At the time of his conviction, Ebbers' lawyers claimed the judge in the case gave the jury inappropriate instructions about Ebbers' knowledge of WorldCom's accounting fraud (Pappalardo, 2005). By January of 2006, Reid Weingarten, Ebber's lawyer, was claiming that the previous trial was manipulated against Ebbers because three high level WorldCom executives were barred from testifying on Ebbers' behalf. At that time, too, Judge Jose Cabranes of the US Second Circuit Court of Appeals commented, "There are many violent criminals who don't get 25 years in prison. Twenty years does seem an awfully long time" (MacIntyre, 2006).
Weingarten went on to assert that the government "should have charged the three former WorldCom employees that could have helped exonerate Ebbers or let them go" (Reporter, 2006). He charged, too, that "the jury was wrongly instructed that it could convict Ebbers on the basis of so-called "conscious avoidance" of knowledge of the fraud at WorldCom" (Reporter, 2006). Perhaps most compellingly, Weingarten called into question the fairness of Ebbers' sentence that was five times as long as that given to ex-WorldCom financial chief Scott Sullivan (Reporter, 2006).
Weingarten's claims are not without merit. In August 2005, former CFO Sullivan was sentenced to five years in prison for his role in engineering the $11 billion accounting fraud. His relatively light sentence was part of a bargain wherein he agreed to plead guilty to the charges filed against him and to cooperate with prosecutors as they built a case against Ebbers. In doing so, Sullivan became the prosecution's main witness against Ebbers and the only person to testify that he discussed the WorldCom fraud directly with Ebbers (Ferranti, 2005). Others involved in the scandal were also treated less harshly than Ebbers. In September 2005, judgments were rendered approving settlement and dismissing action against David Myers and a number of others associated with WorldCom (United States District Court - Southern District of New York, Judgment Approving Settlement and Dismissing Action Against Buford Yates and David Myers, 2005, Judgment Approving Settlement and Dismissing Action Against James C. Allen, Judith Areen, Carl J. Aycock, Max E. Bobbitt, Clifford L. Alexander, Jr., Francesco Galesi, Stiles A. Kellett, Jr., Gordon S. Macklin, John A. Porter, Bert C. Roberts, Jr., The Estate of John W. Sidgmore, and Lawrence C. Tucker, 2005).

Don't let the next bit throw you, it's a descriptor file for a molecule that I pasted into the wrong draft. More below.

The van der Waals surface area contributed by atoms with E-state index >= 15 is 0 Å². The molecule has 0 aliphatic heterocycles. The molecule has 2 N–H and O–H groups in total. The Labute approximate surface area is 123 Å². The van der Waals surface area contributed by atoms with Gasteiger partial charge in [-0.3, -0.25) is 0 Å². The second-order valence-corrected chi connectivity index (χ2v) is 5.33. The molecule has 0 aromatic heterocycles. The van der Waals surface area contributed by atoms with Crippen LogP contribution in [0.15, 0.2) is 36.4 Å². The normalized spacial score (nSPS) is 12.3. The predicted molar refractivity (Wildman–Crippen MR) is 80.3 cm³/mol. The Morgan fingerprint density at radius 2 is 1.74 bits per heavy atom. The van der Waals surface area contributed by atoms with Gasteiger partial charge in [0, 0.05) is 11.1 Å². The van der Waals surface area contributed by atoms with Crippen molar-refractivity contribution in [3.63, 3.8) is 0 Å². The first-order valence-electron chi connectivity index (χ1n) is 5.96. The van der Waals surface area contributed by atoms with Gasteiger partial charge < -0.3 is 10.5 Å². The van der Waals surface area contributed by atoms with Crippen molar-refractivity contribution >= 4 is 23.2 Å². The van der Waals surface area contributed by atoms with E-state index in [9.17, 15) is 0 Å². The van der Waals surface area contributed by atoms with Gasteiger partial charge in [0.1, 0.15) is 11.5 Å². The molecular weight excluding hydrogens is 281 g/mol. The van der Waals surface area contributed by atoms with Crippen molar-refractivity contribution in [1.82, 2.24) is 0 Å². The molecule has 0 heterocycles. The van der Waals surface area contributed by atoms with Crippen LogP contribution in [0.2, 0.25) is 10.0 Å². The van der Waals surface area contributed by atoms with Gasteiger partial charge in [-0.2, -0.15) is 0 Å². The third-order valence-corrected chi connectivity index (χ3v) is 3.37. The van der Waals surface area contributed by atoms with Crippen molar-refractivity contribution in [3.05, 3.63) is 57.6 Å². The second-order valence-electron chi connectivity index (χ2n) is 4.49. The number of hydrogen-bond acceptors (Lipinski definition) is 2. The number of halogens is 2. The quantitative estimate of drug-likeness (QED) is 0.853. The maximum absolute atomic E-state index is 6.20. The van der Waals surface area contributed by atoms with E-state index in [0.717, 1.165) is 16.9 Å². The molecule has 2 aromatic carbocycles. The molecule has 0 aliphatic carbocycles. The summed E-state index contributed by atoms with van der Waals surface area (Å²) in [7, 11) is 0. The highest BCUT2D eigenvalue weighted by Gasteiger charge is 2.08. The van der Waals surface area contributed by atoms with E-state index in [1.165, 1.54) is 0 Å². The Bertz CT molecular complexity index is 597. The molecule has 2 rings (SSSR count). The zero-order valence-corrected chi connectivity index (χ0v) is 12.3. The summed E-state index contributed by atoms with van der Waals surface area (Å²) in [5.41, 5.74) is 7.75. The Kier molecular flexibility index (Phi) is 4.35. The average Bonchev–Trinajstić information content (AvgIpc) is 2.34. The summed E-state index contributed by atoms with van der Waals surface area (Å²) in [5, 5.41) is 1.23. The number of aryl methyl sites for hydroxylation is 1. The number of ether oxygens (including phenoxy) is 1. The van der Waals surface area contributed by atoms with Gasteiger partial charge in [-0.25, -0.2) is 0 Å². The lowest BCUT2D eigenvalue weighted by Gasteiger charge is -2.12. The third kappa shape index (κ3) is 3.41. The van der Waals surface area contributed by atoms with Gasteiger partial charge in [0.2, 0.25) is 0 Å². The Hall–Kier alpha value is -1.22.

At the time of this update, Ebbers has been convicted by a court of law, but remains free on bail while he pursues an appeal. Although the extent of his punishment is under contention, one thing remains clear - that Ebbers and the other officers at WorldCom are guilty of presiding over what is to date, the largest corporate fraud in history.
1. Copyright © 2006 by Edward Romar and Martin Calkins, University of Massachusetts-Boston. Reprinted with permission.